HSU sexual assault survivor on crusade

Paul Mann
Mad River Union

ARCATA – Norwegian transfer student Rigmor Angel Soerensen, who won a sexual assault conviction Aug. 3 against another Humboldt State student, urges women everywhere to report their assailants and pursue legal redress.

Rigmor Angel Soerensen

Rigmor Angel Soerensen

In an exclusive interview with the Union, Soerensen said Friday that government, law enforcement and the judicial system will provide the necessary funding and support resources only if high numbers of women go public and demand justice.

An HSU journalism major who speaks fluent English, Soerensen intends to write articles in the campus newspaper about the frequency of sexual assault and how survivors can deal with it and find therapeutic and legal relief. While recovering since the November attack, she has been researching rape and sexual assault crimes, with plans to write an autobiography about what happened to her. She is also at work on a documentary video about the subject. She says these undertakings are now her calling.

Spring semester, Soerensen was a member of a six-student campus survivor group and took a class that explored the issue of domestic violence.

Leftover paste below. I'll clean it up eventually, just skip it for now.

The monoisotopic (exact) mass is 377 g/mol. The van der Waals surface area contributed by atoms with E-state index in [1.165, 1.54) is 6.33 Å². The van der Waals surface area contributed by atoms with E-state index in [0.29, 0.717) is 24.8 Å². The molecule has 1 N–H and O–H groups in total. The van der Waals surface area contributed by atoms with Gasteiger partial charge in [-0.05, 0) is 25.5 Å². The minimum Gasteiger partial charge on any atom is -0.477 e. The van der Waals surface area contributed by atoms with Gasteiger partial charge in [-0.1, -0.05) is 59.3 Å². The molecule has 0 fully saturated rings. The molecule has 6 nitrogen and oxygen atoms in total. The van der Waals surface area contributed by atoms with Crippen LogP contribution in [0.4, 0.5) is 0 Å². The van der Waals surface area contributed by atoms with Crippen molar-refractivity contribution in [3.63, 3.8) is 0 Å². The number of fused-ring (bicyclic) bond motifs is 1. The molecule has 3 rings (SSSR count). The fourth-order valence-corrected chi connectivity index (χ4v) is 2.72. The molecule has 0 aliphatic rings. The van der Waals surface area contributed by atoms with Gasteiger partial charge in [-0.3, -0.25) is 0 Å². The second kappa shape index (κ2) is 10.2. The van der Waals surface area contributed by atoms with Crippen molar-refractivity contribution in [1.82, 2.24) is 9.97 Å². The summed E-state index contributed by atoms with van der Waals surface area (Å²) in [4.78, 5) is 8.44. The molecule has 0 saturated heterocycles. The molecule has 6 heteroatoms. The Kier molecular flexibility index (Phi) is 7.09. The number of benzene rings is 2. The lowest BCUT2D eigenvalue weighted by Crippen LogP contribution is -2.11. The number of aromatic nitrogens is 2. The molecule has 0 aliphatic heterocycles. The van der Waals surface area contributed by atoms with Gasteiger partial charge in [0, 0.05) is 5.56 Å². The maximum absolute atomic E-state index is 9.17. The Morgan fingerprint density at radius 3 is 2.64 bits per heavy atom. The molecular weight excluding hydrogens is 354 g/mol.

Dissatisfied with the survivor group – the assaults suffered by others were multiple years old while Soerensen’s was fresh – she sought help elsewhere. “It was hard finding a therapist” in Humboldt, she said.

Each survivor’s story is very different, the Norwegian student has learned, although most of the time the perpetrator is someone familiar, including boyfriends, partners and spouses.

One young woman she got to know “was assaulted several times while she was still in the relationship. People say, ‘Why don’t you run?’ But if you’re the victim and you run, he may do something more crazy.”    

Setting an example for other women to come forward, Soerensen communicates regularly on her Facebook page, sharing the outcome of her legal action and sparing no realism about how hard the fight for justice is. She cites an alarming statistic: an astounding 994 out of 1,000 rape and sexual assault criminals go free.   

“What is hard is that we still have a victim-blaming culture, even as we’re trying to fight against it,” Soerensen laments. “Speaking up is the only way to challenge it.”

The hardest part of seeking justice is reliving the memory of the trauma over and over again, she said in the interview.

Redress is inseparable from the emotional anguish of the assault and from the rigors and defects of the legal system, said Soerensen, 21. Yet she believes every woman who endures those tribulations lends strength and motivation to other girls and women who are undecided about coming forward.